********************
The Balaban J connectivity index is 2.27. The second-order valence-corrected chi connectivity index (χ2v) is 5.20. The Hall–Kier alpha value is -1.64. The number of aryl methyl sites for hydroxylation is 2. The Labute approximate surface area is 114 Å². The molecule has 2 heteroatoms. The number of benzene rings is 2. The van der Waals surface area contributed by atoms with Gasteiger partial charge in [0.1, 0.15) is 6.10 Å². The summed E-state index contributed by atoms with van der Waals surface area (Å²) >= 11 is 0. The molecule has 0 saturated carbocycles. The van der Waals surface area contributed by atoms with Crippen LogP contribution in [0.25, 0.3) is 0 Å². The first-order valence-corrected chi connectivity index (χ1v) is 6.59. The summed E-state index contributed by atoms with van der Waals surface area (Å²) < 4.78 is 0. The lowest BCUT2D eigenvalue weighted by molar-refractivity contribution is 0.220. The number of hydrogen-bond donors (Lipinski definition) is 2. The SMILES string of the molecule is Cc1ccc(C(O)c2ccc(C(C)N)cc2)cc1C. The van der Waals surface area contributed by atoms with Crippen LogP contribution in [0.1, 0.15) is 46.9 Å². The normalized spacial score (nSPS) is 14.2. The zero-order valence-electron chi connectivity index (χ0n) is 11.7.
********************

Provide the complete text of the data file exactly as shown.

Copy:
The Balaban J connectivity index is 2.27. The second-order valence-corrected chi connectivity index (χ2v) is 5.20. The Hall–Kier alpha value is -1.64. The number of aryl methyl sites for hydroxylation is 2. The Labute approximate surface area is 114 Å². The molecule has 2 heteroatoms. The number of benzene rings is 2. The van der Waals surface area contributed by atoms with Gasteiger partial charge in [0.1, 0.15) is 6.10 Å². The summed E-state index contributed by atoms with van der Waals surface area (Å²) >= 11 is 0. The molecule has 0 saturated carbocycles. The van der Waals surface area contributed by atoms with Crippen LogP contribution in [0.25, 0.3) is 0 Å². The first-order valence-corrected chi connectivity index (χ1v) is 6.59. The summed E-state index contributed by atoms with van der Waals surface area (Å²) < 4.78 is 0. The lowest BCUT2D eigenvalue weighted by molar-refractivity contribution is 0.220. The number of hydrogen-bond donors (Lipinski definition) is 2. The SMILES string of the molecule is Cc1ccc(C(O)c2ccc(C(C)N)cc2)cc1C. The van der Waals surface area contributed by atoms with Crippen LogP contribution in [0.1, 0.15) is 46.9 Å². The normalized spacial score (nSPS) is 14.2. The zero-order valence-electron chi connectivity index (χ0n) is 11.7.